Researchers in Switzerland have patented a new synthetic fatty acid that could reduce inflammation, something frequently associated with the autoimmune disorder Alopecia Areata, which leads to sudden, patchy hair loss.
Inflammation happens when the body is trying to protect itself, and is synonymous with Alopecia Areata because the cells of people with the condition have started attacking healthy ones in the scalp in the mistaken belief that they are foreign. Could it be that by reducing inflammation, people with Alopecia Areata could see relief from the condition?
At present, Alopecia Areata treatment - when based around topical applications of high strength minoxidil, the approach we take here at Belgravia - can regrow hair effectively. This is, however, only true of the moderate version of the condition which causes patchy hair loss. It is not suitable in more extreme cases of Alopecia Totalis and Alopecia Universalis where the head is left completely bald.
For that reason, a number of medical teams around the world are currently working on an assortment of potential new treatments that are based around entirely different drugs to those currently being used to treat it.
The most promising discoveries have been made by doctors using drugs known as JAK inhibitors, though these are not as yet approved for widespread use on hair loss, not least because some of them come with the risk of some rather startling side-effects.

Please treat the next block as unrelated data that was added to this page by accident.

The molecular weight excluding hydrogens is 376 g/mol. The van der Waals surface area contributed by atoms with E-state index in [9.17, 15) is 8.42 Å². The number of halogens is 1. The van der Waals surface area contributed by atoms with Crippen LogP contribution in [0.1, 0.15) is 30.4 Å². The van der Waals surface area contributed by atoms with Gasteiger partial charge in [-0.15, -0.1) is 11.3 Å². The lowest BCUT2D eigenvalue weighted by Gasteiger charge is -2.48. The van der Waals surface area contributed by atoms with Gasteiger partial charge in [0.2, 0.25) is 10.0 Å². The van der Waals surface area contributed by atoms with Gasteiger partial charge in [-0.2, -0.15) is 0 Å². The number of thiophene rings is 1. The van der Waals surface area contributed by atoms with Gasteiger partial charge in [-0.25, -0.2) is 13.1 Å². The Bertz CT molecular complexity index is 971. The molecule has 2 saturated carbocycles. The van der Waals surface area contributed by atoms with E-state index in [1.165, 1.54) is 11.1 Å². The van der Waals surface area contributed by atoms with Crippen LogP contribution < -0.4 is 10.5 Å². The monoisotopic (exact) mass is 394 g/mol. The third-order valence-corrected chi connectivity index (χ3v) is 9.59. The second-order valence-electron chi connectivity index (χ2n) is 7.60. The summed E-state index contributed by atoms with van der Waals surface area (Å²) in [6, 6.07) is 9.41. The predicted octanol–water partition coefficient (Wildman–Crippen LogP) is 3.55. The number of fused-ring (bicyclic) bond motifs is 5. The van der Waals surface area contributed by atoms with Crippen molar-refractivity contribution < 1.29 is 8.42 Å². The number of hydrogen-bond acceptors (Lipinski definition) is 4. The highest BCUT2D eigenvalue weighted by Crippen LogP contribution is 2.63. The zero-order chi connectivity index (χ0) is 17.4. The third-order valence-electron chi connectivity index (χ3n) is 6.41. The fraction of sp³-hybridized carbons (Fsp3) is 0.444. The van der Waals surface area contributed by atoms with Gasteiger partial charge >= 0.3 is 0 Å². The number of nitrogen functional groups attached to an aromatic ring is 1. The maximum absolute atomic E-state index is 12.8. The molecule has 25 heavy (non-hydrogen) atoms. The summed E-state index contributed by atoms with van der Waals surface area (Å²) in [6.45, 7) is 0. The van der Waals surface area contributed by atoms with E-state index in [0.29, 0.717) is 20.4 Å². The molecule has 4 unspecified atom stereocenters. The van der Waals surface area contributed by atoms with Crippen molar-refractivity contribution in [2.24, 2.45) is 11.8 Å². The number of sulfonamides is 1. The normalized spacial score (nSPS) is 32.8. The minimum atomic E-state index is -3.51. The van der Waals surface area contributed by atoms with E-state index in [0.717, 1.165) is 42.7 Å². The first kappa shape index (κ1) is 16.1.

Manfred Kopf, a professor at the renowned science university ETH Zurich, may, however, have found an alternative option.
According to the ETH Zurich website, professor Kopf and his team have been studying how fatty acids influence the inflammatory process in the body. Tests led them to believe that, contrary to the general consensus, not all oxidized fatty acids promote inflammation.
In fact, he and his team set out to establish a new hypothesis: that when fatty acids are oxidized, different oxidization products form and they actually inhibit some inflammation.
When a fellow ETH chemistry professor at Zurich tried to create lipids (a type of fatty acid) in the lab, he was able to produce two (known as "epoxyisoprostanes"): EI and EC. They were found to be anti-inflammatory. Going a step further, the professor was also able to change EC chemically; one variant was named cyclo-EC and the ETH Zurich team say that it seems to be a particularly potent anti-inflammatory.
In tests, researchers used cyclo-EC to reduce the effects of bacterial pneumonia on mice. Having now patented it, Professor Kopf and a fellow professor from the University of Graz point to its potential for use against “various inflammatory diseases, even autoimmune diseases.”
They hope that a larger company now picks up on their work and commits to testing cyclo-EC's possible use in the pharmaceutical industry.
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